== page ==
What Twitter thinks about #Rhodesmustbecalled

Rhodes University is considering a name change. (Supplied)

Rhodes University is considering a name change. (Supplied)

Rhodes University has finally decided to fling open the doors to discussion around the future of its name, after mounting pressure from students reached a head last month.

An May 11 press release by the university said its Institutional Forum “recommended … an engagement with all university constituencies and stakeholders including students, academic and support staff, unions, alumni, convocation, senate, board of governors, council and the greater Grahamstown community to canvass their views on the name of our University”.

If it is decided that the name will change then the second stage of the process will kick in: “deciding on how this outcome would be brought into effect.”

A task team would first need to be appointed, however, to conduct the engagements and, later, report its findings and recommendations to the Institutional Forum.

“Council accepted the advice and further suggested that the task team not only investigate the matter of the future of the name of our university but situate this matter in the broader context of transformation at Rhodes University,” the press release said.

There is no timeline for these events, yet, but the M&G thought it would get the ball rolling in the meantime. We asked you, our readers, what you thought about the suggestion of a name change? This is what you said:

University spokesperson, Catherine Deiner, told the M&G on Tuesday that a sub-committee elected by the Institutional Forum “will meet to draw up the terms of reference for the task team” but gave no date for when this would happen.

The possibility of a name change became centre stage recently after the Cecil John Rhodes statue was removed from the University of Cape Town’s campus. Thousands of students and members of the public, who supported the #RhodesMustFall movement, demanded its be removed because its presence celebrated a racist attitude which has no place in the new South Africa.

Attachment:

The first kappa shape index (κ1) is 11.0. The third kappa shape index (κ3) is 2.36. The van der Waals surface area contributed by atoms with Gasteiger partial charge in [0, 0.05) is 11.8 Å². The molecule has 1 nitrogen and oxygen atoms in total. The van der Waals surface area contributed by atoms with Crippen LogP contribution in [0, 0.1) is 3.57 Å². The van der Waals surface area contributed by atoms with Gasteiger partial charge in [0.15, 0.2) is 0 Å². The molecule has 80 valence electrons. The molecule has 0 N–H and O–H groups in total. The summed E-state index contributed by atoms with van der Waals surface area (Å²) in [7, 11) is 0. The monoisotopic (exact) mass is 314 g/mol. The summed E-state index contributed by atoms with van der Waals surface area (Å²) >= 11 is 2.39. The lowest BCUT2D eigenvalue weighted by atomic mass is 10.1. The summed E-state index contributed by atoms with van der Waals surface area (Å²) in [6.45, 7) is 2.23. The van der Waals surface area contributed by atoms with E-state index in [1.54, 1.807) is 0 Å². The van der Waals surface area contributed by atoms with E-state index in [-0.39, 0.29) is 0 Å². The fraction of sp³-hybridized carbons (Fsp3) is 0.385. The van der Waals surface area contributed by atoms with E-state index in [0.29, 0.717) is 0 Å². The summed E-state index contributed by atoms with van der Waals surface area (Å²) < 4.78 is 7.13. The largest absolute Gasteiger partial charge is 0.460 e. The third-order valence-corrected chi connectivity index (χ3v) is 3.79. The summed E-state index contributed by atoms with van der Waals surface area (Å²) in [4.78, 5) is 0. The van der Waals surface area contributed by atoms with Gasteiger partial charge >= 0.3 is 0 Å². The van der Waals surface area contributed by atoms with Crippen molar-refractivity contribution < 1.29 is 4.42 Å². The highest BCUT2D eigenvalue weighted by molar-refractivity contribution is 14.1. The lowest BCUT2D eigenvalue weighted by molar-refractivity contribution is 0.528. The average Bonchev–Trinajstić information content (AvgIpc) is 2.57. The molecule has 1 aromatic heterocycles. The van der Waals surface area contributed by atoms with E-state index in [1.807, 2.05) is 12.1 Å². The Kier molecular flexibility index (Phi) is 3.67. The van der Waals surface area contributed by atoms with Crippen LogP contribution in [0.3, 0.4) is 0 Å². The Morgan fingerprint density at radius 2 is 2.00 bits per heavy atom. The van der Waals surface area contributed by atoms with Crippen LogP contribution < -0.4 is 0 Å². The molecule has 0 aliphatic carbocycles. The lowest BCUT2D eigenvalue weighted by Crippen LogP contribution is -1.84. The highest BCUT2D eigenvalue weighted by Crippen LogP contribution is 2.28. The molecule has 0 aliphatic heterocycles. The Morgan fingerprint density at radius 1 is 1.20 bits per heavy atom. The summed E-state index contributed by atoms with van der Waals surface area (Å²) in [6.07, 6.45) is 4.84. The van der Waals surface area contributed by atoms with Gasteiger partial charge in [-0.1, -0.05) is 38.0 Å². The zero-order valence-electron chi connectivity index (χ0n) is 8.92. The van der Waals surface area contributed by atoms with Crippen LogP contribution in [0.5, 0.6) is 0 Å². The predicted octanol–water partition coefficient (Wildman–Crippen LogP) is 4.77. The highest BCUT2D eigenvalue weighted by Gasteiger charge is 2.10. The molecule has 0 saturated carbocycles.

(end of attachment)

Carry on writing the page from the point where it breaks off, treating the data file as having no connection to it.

Critics of the movement maintain students should focus on studying – instead of statues and names - and university management should attend to real transformative changes like raising money for poor, black students.

But students’ voices have risen above the din, demanding that their interpretation of real transformative change be heard. Their personal, daily pain studying in the shadow of an offensive statue and under the banner of an offensive name hangs in the balance, they said.

The M&G also asked our readers what #Rhodesmustbecalled. This is what they said:

Victoria John

Victoria John

Victoria studied journalism, specialising in photojournalism, at Rhodes University from 2004 to 2007. After traveling around the US and a brief stint in the UK she did a year's internship at The Independent on Saturday in Durban. She then worked as a reporter for the South African Press Association for a year before joining the Mail & Guardian as an education reporter in August 2011. Read more from Victoria John


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